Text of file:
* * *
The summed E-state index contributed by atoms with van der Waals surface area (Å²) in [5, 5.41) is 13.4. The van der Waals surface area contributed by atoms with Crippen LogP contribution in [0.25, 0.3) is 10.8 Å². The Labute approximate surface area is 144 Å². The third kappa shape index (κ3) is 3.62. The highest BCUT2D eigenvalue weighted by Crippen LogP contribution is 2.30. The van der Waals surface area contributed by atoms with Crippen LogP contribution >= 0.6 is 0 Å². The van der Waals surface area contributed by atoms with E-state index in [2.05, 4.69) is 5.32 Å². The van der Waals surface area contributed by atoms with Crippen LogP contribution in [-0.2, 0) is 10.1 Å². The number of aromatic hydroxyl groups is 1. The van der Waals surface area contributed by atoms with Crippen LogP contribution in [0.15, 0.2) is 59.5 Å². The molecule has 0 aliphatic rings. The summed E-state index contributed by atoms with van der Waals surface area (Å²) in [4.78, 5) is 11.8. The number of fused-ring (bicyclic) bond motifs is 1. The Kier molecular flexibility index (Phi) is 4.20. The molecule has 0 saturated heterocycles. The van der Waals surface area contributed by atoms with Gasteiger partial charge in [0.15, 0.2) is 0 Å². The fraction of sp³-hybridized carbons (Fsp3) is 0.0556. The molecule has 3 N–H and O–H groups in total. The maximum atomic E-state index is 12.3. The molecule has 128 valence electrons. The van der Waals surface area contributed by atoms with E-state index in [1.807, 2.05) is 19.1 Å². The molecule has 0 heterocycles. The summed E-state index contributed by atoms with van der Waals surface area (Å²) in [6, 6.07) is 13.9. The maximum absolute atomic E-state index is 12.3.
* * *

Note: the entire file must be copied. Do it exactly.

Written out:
The summed E-state index contributed by atoms with van der Waals surface area (Å²) in [5, 5.41) is 13.4. The van der Waals surface area contributed by atoms with Crippen LogP contribution in [0.25, 0.3) is 10.8 Å². The Labute approximate surface area is 144 Å². The third kappa shape index (κ3) is 3.62. The highest BCUT2D eigenvalue weighted by Crippen LogP contribution is 2.30. The van der Waals surface area contributed by atoms with Crippen LogP contribution >= 0.6 is 0 Å². The van der Waals surface area contributed by atoms with E-state index in [2.05, 4.69) is 5.32 Å². The van der Waals surface area contributed by atoms with Crippen LogP contribution in [-0.2, 0) is 10.1 Å². The number of aromatic hydroxyl groups is 1. The van der Waals surface area contributed by atoms with Crippen LogP contribution in [0.15, 0.2) is 59.5 Å². The molecule has 0 aliphatic rings. The summed E-state index contributed by atoms with van der Waals surface area (Å²) in [4.78, 5) is 11.8. The number of fused-ring (bicyclic) bond motifs is 1. The Kier molecular flexibility index (Phi) is 4.20. The molecule has 0 saturated heterocycles. The van der Waals surface area contributed by atoms with Gasteiger partial charge in [0.15, 0.2) is 0 Å². The fraction of sp³-hybridized carbons (Fsp3) is 0.0556. The molecule has 3 N–H and O–H groups in total. The maximum atomic E-state index is 12.3. The molecule has 128 valence electrons. The van der Waals surface area contributed by atoms with E-state index in [1.807, 2.05) is 19.1 Å². The molecule has 0 heterocycles. The summed E-state index contributed by atoms with van der Waals surface area (Å²) in [6, 6.07) is 13.9. The maximum absolute atomic E-state index is 12.3.